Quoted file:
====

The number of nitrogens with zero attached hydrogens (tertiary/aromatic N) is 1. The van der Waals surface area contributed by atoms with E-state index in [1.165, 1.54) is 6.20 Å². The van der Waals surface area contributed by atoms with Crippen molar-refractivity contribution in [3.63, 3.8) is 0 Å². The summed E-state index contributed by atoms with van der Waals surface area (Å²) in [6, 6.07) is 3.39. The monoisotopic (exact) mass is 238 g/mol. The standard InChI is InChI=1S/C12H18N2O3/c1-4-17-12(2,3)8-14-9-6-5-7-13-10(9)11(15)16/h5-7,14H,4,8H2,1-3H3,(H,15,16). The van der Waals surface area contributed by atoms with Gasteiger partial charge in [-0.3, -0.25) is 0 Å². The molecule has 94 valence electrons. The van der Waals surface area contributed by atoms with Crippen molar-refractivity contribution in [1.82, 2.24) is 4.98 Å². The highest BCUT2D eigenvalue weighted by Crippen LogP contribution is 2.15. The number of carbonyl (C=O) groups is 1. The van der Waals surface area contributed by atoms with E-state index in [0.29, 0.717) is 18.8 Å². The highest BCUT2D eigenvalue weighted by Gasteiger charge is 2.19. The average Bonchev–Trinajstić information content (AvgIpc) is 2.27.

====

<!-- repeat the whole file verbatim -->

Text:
The number of nitrogens with zero attached hydrogens (tertiary/aromatic N) is 1. The van der Waals surface area contributed by atoms with E-state index in [1.165, 1.54) is 6.20 Å². The van der Waals surface area contributed by atoms with Crippen molar-refractivity contribution in [3.63, 3.8) is 0 Å². The summed E-state index contributed by atoms with van der Waals surface area (Å²) in [6, 6.07) is 3.39. The monoisotopic (exact) mass is 238 g/mol. The standard InChI is InChI=1S/C12H18N2O3/c1-4-17-12(2,3)8-14-9-6-5-7-13-10(9)11(15)16/h5-7,14H,4,8H2,1-3H3,(H,15,16). The van der Waals surface area contributed by atoms with Gasteiger partial charge in [-0.3, -0.25) is 0 Å². The molecule has 94 valence electrons. The van der Waals surface area contributed by atoms with Crippen molar-refractivity contribution in [1.82, 2.24) is 4.98 Å². The highest BCUT2D eigenvalue weighted by Crippen LogP contribution is 2.15. The number of carbonyl (C=O) groups is 1. The van der Waals surface area contributed by atoms with E-state index in [0.29, 0.717) is 18.8 Å². The highest BCUT2D eigenvalue weighted by Gasteiger charge is 2.19. The average Bonchev–Trinajstić information content (AvgIpc) is 2.27.